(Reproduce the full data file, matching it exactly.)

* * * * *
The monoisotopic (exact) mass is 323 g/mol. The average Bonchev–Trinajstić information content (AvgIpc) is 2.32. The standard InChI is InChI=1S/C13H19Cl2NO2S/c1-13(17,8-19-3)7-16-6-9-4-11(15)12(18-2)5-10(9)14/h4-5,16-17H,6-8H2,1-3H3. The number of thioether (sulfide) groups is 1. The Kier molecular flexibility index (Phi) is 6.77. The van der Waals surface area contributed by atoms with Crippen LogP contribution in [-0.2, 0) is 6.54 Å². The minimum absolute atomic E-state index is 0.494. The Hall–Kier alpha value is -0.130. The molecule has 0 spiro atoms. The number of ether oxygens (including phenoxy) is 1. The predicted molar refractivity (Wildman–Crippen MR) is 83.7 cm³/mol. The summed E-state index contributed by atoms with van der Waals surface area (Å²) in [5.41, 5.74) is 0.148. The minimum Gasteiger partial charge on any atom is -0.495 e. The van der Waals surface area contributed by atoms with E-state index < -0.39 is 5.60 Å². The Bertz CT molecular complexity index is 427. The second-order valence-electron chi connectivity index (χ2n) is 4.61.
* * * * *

The monoisotopic (exact) mass is 323 g/mol. The average Bonchev–Trinajstić information content (AvgIpc) is 2.32. The standard InChI is InChI=1S/C13H19Cl2NO2S/c1-13(17,8-19-3)7-16-6-9-4-11(15)12(18-2)5-10(9)14/h4-5,16-17H,6-8H2,1-3H3. The number of thioether (sulfide) groups is 1. The Kier molecular flexibility index (Phi) is 6.77. The van der Waals surface area contributed by atoms with Crippen LogP contribution in [-0.2, 0) is 6.54 Å². The minimum absolute atomic E-state index is 0.494. The Hall–Kier alpha value is -0.130. The molecule has 0 spiro atoms. The number of ether oxygens (including phenoxy) is 1. The predicted molar refractivity (Wildman–Crippen MR) is 83.7 cm³/mol. The summed E-state index contributed by atoms with van der Waals surface area (Å²) in [5.41, 5.74) is 0.148. The minimum Gasteiger partial charge on any atom is -0.495 e. The van der Waals surface area contributed by atoms with E-state index < -0.39 is 5.60 Å². The Bertz CT molecular complexity index is 427. The second-order valence-electron chi connectivity index (χ2n) is 4.61.